Thermal Conduction Through a Sphere

In summary,The problem supplies the temperature difference between the center/surface and the radius of the sphere. My question is whether it would be correct to apply the conduction formula Q/t=kA(T2-T1)/L even though the area of contact between two adjacent surfaces will be changing at different radii. If applying this equation is incorrect, what method should be used for this problem? The best solution I could find is to approximate the heat flow equation using the surface area and radius.
  • #1
Brooks
3
0
I have come across a problem where I must find the rate of heat flow to the surface of a sphere from the center. The sphere has a constant coefficient of thermal conduction. The problem also supplies the temperature difference between the center/surface and the radius of the sphere. My question is whether it would be correct to simply apply the conduction formula Q/t=kA(T2-T1)/L even though the area of contact between two adjacent surfaces will be changing at different radii. If applying this equation is incorrect, what method should be used for this problem? Will calculus be required due to the varying area of contact? Thank you for your time.
 
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  • #2
Q/t=kA(T2-T1)/L would apply in one dimension in rectilinear coordinate system.

See this for a spherical system, and yes, calculus is involved.

http://rpaulsingh.com/teaching/LecturesIFE/CondSphere/condsph.htm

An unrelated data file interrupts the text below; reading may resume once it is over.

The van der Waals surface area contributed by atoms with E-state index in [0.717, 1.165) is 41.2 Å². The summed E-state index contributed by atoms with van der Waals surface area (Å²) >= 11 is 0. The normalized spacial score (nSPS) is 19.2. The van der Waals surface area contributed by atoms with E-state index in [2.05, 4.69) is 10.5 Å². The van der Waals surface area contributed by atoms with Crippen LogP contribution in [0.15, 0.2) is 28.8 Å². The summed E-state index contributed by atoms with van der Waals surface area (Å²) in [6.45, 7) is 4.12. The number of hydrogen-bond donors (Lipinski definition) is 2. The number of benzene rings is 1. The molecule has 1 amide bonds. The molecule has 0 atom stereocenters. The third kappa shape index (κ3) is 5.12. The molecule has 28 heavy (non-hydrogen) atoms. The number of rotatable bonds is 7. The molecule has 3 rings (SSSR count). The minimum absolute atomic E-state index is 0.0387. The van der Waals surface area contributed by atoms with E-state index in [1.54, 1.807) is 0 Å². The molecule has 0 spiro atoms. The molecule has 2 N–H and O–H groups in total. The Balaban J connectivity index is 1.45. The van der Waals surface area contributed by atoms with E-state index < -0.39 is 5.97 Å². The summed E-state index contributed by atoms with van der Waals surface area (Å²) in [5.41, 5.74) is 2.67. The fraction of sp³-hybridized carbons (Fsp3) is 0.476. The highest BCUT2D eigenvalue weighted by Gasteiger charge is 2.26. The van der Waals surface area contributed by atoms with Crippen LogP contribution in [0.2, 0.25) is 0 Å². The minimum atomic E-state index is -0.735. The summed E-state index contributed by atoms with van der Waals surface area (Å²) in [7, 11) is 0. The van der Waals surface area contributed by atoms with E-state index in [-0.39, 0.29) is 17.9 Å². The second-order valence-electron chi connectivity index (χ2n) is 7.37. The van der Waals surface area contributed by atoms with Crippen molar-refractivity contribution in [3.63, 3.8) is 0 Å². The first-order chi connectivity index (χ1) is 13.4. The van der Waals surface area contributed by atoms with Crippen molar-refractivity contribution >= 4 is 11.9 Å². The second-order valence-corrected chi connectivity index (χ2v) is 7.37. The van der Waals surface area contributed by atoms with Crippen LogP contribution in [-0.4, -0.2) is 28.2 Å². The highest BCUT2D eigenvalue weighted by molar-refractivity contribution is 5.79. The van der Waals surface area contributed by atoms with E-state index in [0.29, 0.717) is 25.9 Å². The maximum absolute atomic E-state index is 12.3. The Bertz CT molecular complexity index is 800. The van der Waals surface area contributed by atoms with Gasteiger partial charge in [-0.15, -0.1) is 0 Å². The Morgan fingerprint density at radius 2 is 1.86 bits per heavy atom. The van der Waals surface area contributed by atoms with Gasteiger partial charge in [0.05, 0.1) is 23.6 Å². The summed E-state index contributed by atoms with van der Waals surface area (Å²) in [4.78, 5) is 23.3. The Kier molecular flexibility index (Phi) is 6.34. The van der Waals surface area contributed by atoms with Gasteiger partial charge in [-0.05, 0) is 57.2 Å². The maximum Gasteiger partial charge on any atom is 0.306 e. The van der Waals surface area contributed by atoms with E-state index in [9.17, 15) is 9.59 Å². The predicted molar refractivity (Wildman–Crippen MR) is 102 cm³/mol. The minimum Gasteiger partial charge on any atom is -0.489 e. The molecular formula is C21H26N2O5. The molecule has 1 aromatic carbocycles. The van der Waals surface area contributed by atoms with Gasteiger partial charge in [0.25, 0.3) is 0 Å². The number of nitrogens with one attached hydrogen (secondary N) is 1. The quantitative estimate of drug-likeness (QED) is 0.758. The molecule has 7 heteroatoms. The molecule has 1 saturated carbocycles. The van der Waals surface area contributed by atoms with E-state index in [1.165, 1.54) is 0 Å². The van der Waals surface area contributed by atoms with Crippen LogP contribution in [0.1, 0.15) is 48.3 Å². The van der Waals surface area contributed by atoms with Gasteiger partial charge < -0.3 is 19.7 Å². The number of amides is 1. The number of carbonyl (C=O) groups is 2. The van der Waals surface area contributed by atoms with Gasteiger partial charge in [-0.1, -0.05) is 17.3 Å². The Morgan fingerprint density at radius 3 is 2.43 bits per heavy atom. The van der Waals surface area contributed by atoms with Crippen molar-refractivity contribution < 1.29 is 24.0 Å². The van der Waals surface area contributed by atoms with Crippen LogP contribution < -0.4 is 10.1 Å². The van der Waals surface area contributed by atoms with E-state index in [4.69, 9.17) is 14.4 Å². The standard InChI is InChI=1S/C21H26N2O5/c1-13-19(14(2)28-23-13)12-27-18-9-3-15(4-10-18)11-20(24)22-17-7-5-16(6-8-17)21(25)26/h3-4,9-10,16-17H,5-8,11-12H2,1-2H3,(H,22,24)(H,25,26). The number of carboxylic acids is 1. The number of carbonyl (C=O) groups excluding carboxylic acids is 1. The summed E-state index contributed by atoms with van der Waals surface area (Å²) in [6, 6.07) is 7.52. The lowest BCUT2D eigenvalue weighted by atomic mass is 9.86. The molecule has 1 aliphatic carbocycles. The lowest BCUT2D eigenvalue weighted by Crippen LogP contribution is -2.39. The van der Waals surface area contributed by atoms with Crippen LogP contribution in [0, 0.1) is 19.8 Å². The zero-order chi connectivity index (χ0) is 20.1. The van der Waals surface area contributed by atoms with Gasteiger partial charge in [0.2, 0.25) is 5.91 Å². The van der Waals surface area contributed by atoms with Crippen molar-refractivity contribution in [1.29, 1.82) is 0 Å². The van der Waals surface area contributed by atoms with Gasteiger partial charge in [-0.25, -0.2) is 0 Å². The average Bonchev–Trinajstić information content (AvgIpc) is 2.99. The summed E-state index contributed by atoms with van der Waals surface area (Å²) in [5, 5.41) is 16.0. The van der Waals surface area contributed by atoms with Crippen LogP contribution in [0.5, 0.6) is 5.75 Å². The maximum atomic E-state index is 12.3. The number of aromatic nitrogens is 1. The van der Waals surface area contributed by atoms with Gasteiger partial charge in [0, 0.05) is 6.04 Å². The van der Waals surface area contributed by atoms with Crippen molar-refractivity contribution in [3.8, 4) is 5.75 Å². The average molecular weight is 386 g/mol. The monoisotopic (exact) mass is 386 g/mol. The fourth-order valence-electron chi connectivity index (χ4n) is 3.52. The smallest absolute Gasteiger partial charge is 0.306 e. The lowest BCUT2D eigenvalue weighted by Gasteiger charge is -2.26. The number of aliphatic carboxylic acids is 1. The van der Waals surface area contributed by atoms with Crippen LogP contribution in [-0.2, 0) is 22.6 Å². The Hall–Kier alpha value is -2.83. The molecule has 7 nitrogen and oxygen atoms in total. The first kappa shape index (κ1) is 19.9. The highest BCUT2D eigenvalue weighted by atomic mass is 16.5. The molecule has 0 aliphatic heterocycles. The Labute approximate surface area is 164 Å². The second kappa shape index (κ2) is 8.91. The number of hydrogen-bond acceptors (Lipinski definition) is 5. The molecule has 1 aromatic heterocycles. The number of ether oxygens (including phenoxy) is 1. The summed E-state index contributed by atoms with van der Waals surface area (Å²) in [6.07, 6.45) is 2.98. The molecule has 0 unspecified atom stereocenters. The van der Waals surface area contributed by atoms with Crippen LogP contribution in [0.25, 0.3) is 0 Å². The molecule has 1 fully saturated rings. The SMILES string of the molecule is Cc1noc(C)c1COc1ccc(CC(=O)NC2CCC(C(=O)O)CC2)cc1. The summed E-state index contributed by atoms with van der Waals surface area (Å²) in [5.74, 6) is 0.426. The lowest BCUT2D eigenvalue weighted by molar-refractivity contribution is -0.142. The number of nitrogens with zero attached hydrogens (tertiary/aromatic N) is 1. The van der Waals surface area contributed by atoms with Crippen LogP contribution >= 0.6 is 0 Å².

or

http://www.rh.edu/~ernesto/C_S2002/CHT/notes/s08/s08.html
 
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  • #3
Thanks for the reply, Though I can't seem to find any elementary techniques for finding the rate of heat transfer through a sphere with a constant thermal coefficient k.
 
  • #4
Oops! Sorry about that. Let me see what I can find.

Also, is this steady-state, i.e. does [tex]\frac{\partial{T(r)}}{\partial{t}}[/tex] = 0?
 
  • #5
Yes it is steady state
 
  • #6
To solve this you need to solve the heat equation wit h appropriate boundary conditions on the sphere. You may be able to use a simple Newtons law of cooling for the heat loss from the surface of the sphere. Another condition will be 0 heat loss from the center and perhaps a initial heat distribution. Due to the symmetries this problem can be reduced to a single variable, r, greatly simpling the solution.
 
  • #7
I don't quite feel that Newton's law of cooling would be any substitute for the treatment required by the OP. That is more appropriate when the inside temperature is almost constant, unlike here. But of course, without any calculus, this can't be solved at all. The best is http://rpaulsingh.com/teaching/LecturesIFE/CondSphere/condsph.htm , which Astronuc has already sited. It requires the minimum of calculus, and the diagram is good.

Could the OP tell us under what chapter he came across this?
 
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  • #8
For a sphere no formulas are available to my knowledge because of diverging problems at the center. They are available, as can be read in the given links, for a hollow sphere, not a complete solid one. One can check that the formula is indeed diverging for an inner radius going towards 0.